The era of easily-faked photos is quickly emerging—much as it did when Photoshop became widely prevalent—so it’s a good time to remember we shouldn’t trust everything we see.
Does Facebook Even Know How to Control Facebook? Under intense congressional scrutiny, the social giant will have to answer questions about whether it can rein in its own product.—Alexis C Madrigal, The Atlantic
There was so much chaos and misinformation on these platforms in the run-up to the election, it probably would be hard to disentangle the independent effects of Russian agents from all the scammers, hucksters, self-made pundits, opportunists, conspiracy theorists, activists, citizens, and partisan media businesses.
But that should make us step back and enlarge the question: If this is what electoral campaigns look like online, and especially on the largest social platform, Facebook, then what can be done about that?
Put simply: Is Facebook too big to work?
MIT researchers trained AI to write horror stories based on 140,000 Reddit posts—Thu-Huong Ha, Quartz [see also]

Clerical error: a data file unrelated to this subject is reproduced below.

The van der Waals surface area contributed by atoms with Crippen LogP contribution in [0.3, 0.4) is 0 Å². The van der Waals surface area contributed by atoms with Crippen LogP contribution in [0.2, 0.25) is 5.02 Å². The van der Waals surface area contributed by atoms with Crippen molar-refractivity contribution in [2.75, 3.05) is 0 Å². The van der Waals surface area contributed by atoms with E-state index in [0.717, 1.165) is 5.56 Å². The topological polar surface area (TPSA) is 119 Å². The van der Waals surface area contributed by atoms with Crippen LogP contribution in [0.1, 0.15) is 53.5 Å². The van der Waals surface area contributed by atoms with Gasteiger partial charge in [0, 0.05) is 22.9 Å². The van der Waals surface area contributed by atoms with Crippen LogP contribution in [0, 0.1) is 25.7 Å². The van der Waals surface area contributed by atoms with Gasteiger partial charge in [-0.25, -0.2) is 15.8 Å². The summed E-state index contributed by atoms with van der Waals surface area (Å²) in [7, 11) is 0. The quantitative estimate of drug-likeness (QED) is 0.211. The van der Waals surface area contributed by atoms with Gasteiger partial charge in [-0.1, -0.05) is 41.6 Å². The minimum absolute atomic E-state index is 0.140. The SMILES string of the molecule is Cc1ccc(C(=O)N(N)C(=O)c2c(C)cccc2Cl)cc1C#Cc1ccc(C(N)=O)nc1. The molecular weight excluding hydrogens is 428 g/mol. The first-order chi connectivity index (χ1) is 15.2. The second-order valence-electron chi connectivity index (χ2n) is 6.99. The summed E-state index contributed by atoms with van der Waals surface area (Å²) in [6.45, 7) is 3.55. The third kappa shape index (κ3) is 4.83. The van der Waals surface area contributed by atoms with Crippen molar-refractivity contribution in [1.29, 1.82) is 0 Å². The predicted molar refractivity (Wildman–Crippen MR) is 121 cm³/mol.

The team behind Shelley is hoping to learn more about how machines can evoke emotional responses in humans. “The rapid progress in the field of Artificial Intelligence (AI) has people worried about everything from mass unemployment to the annihilation of the human race at the hand of evil robots,” writes researcher Iyad Rahwan by email. “We know that AI terrifies us in the abstract sense. But can AI scare us in the immediate, visceral sense?”
Shelley, named after Frankenstein author Mary Shelley, is interactive. After the program tweets a few opening lines, it asks people on Twitter to continue the story, and if the story is popular, it responds to those responses.
Using information from 140,000 stories from Reddit’s r/nosleep, Shelley produces story beginnings that range in creepiness, and in quality. There’s some classic “scary stuff,” like a narrator who thinks she’s alone and then sees eyes in the dark, but also premises one can only imagine are Reddit-user-inspired, like family porn.